Barbecue. (at The House Of Dreams)
Made in the Land of Wheat and Maize | Justin Vernon
In One Hundred & Twenty Seconds: The Joy of Sowing is featured this week on FoodieTV — a lovely app for people who love food and the places it comes from. In our initial conversation, Marc from Glam Media wrote “I know the piece is really about so much more than food (if it’s even about food at all) but I think our audience will respond to it quite well.” And he’s right. I do like that the film is a little ambiguous, for it leaves room for the imagination. (Adam Rush has written a great piece probing the creative process behind the making of In One Hundred & Twenty Seconds — it’s well worth a read.)
Download FoodieTV for iOS and have a watch.
I am coming out of a freeze, through a thaw, to spring
Six months it’s likely been,
Since I switched off the light
Of course I had no idea,
I would not have embarked otherwise!
If I even had a choice.
But looking back, what could be better?
Who, looking over at a crumbling house
Would knock it down for something new?
Who would not shut it down, wrap it in scaffold
Curb its attempts to wriggle and writhe,
Who would not underpin it,
Clean out the dust and dirt from its hidden dungeons?
Who would not renew its vision,
Reform its identity,
Replace its foundation?
The ungrateful house doesn’t understand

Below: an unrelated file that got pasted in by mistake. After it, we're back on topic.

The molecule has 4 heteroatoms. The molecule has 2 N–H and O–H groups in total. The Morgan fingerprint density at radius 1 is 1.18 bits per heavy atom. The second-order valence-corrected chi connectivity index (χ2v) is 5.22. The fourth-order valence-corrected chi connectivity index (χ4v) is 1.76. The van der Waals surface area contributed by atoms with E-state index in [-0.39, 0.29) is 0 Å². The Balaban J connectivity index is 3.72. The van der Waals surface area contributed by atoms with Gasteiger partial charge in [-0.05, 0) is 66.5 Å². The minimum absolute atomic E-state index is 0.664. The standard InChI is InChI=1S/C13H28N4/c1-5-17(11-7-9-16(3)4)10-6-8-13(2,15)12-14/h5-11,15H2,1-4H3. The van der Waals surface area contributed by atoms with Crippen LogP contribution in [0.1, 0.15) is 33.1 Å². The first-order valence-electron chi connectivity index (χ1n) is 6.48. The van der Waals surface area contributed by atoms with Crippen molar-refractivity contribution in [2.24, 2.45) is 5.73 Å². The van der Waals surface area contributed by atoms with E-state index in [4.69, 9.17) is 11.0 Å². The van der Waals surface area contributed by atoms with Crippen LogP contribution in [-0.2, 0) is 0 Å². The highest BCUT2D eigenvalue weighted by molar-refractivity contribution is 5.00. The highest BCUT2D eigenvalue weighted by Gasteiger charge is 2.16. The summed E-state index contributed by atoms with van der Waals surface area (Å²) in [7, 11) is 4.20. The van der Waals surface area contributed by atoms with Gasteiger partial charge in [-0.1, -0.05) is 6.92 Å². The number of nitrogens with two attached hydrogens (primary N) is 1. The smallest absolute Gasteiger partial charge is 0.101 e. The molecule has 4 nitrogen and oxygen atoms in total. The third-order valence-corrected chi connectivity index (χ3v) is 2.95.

Until it sees itself again in the springtime sun,
Until it feels its new contours under the warmth of the season.
It turns its praise upon builder and architect,
Designer and decorator,
The one who restores it to life, to purpose.
Sometimes, wrongly, self.
By Tom Miles
The point of the resurrection…is that the present bodily life is not valueless just because it will die…What you do with your body in the present matters because God has a great future in store for it…What you do in the present—by painting, preaching, singing, sewing, praying, teaching, building hospitals, digging wells, campaigning for justice, writing poems, caring for the needy, loving your neighbour as yourself—will last into God’s future. These activities are not simply ways of making the present life a little less beastly, a little more bearable, until the day when we leave it behind altogether (as the hymn so mistakenly puts it…). They are part of what we may call building for God’s kingdom.
N.T. Wright, Surprised by Hope: Rethinking Heaven, the Resurrection, and the Mission of the Church